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First Fortifications

The Great Wall of China

US President Richard M. Nixon and Retinue at the Great Wall of China During a Trip to China, 24 February 1972.
Photo: Oliver F. Atkins, White House Photographer.
Nixon Presidential Materials.
National Archives and Records Administration.

City walls are some of the oldest known types of fortifications. It is known for certain that elaborate defensive walls were supposed to protect Jericho, one of the oldest known settlements in the world. Notwithstanding, walls became larger and more complex and their designs evolved to maximize the defenses that they provided. The largest fortification ever built was the Great Wall of China and it dates from about the 7th through the 4th centuries BC. The Great Wall is still regarded to be the largest engineering and building project ever undertaken by mankind.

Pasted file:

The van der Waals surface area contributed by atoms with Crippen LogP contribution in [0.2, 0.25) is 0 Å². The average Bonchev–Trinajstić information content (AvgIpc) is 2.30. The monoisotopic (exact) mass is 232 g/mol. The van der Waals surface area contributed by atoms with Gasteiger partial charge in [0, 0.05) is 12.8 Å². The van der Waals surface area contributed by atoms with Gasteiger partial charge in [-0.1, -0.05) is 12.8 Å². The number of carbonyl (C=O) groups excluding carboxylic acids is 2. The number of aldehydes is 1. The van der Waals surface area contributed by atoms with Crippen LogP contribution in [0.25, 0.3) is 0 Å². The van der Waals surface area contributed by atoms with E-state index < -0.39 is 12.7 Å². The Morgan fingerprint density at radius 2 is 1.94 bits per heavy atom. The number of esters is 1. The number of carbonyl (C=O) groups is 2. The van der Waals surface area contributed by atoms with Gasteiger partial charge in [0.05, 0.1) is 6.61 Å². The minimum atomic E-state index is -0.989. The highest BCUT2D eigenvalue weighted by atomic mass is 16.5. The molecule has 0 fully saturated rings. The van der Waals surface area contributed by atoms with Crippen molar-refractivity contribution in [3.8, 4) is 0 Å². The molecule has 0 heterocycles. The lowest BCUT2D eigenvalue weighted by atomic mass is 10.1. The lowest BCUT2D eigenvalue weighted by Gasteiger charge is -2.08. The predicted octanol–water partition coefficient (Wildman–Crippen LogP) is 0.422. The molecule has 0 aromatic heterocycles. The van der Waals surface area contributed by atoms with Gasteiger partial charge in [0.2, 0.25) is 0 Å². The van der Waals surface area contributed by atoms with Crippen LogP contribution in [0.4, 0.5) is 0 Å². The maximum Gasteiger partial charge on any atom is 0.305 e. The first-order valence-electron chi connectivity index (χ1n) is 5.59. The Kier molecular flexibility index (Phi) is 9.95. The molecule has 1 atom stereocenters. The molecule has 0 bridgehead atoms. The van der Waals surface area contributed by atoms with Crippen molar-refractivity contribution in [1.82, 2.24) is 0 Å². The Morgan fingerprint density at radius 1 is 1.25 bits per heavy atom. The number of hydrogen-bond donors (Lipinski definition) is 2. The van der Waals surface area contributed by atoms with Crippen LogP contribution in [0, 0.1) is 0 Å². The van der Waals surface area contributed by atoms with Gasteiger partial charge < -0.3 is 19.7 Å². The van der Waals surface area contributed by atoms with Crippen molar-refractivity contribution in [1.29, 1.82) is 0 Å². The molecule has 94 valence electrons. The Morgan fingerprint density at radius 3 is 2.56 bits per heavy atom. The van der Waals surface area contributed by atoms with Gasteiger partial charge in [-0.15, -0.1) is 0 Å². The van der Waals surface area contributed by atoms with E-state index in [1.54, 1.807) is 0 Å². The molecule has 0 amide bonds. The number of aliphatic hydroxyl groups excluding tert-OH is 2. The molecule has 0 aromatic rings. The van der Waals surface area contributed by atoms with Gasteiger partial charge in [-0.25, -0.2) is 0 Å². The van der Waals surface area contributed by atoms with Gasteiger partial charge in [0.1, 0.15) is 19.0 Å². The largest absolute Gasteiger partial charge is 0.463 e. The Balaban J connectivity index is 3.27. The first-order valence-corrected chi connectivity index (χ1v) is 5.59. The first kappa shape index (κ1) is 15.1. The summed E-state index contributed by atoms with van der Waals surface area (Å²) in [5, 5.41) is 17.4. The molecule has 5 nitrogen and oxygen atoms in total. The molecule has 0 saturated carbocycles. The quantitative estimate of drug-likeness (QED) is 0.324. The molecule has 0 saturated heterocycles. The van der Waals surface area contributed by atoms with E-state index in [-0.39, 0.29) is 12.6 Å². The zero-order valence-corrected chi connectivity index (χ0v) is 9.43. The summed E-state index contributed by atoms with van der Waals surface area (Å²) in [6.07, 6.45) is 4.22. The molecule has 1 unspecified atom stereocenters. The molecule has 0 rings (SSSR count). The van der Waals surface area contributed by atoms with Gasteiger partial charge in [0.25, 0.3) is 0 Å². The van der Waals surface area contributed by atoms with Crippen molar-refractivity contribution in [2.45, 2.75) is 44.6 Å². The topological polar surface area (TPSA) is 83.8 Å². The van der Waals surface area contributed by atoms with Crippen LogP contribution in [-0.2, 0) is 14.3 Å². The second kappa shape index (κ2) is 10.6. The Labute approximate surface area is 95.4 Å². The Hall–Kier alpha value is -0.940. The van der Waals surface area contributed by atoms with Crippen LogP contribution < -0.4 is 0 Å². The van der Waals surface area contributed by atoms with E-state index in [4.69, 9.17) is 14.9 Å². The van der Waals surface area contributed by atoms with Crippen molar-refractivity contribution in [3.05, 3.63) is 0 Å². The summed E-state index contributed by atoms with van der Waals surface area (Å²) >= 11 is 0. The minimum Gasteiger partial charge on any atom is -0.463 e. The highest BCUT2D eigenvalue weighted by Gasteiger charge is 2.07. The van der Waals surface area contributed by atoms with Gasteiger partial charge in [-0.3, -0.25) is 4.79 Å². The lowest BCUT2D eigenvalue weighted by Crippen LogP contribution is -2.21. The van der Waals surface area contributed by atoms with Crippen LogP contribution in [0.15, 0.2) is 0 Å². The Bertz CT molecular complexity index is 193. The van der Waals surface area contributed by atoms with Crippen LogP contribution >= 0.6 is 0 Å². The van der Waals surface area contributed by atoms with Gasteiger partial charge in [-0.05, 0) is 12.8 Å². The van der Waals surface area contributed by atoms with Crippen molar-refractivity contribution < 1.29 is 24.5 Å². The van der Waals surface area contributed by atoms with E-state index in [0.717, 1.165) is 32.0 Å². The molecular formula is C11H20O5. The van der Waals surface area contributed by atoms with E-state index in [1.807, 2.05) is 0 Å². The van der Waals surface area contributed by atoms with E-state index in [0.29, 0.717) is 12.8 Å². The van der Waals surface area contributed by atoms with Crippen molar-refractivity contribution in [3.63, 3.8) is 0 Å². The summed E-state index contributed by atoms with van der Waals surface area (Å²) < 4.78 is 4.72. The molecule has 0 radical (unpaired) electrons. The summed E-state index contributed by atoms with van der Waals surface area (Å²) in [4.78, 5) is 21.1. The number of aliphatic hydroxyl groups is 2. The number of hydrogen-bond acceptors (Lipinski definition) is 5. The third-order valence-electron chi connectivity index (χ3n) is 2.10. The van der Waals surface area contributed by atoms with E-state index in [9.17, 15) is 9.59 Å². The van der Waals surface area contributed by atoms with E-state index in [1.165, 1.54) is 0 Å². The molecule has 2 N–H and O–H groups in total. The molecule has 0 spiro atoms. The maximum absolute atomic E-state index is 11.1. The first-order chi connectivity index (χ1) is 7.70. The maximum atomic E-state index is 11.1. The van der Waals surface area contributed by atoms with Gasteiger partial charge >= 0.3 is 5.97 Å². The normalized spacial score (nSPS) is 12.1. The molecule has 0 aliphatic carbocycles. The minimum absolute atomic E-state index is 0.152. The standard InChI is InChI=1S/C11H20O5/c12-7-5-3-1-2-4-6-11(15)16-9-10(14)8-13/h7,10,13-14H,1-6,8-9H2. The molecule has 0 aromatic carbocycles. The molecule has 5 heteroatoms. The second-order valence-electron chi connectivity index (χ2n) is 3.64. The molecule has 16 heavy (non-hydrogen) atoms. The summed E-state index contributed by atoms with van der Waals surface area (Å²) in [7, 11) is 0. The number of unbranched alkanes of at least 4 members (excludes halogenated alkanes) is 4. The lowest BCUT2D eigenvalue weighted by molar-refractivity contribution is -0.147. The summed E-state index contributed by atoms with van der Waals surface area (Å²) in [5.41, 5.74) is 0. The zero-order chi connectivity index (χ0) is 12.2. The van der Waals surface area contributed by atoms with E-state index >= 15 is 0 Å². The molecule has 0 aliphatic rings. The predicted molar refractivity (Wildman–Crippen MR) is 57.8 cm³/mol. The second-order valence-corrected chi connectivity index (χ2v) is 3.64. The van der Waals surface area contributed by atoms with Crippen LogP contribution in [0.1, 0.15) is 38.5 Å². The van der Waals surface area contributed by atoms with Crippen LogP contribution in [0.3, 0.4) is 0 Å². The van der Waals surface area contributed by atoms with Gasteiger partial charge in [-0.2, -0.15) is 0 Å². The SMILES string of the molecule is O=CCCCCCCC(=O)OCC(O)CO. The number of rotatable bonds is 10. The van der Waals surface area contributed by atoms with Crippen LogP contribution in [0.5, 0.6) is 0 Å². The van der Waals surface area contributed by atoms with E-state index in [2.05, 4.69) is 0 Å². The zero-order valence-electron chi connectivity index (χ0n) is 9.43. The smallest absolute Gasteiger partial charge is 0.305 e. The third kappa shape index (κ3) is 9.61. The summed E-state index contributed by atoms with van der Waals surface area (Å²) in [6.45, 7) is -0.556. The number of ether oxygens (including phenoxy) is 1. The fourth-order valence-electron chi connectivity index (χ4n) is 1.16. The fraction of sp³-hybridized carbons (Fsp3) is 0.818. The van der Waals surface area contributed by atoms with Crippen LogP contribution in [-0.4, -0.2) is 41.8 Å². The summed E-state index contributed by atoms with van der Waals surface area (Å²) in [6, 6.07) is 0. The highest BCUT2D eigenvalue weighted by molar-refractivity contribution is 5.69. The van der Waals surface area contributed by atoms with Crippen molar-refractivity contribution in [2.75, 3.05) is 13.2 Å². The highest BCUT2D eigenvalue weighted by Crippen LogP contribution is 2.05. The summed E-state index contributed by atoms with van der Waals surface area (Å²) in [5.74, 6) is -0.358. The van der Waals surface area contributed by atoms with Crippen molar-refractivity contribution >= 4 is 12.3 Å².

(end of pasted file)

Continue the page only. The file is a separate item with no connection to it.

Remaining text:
Wall-type fortifications continued to advance beyond this time and probably reached their technical apex during the classical period. Greek fortifications during this period were designed so that overlapping fields of fire were possible from ballistae mounted in ramparts and towers. Roman fortifications continually became more sophisticated and towards the end of the period were built on sites that were naturally defensible.

Walls became ineffective for military applications due to improvements in artillery with the catapult and trebuchet being the primary devices causing their demise; later, cannon became major factors in their ineffectiveness. Nevertheless, walls continue to be extremely effective in certain defensive applications today.

Ruins of Galligo Mills, Richmond, Va., 1865.

Ruins of Galligo Mills, Richmond, Va., 1865.
Photo: Mathew Brady Photographs.
War Department. Office of the Chief Signal Officer.
National Archives and Records Administration.
Still Picture Branch. College Park, Maryland.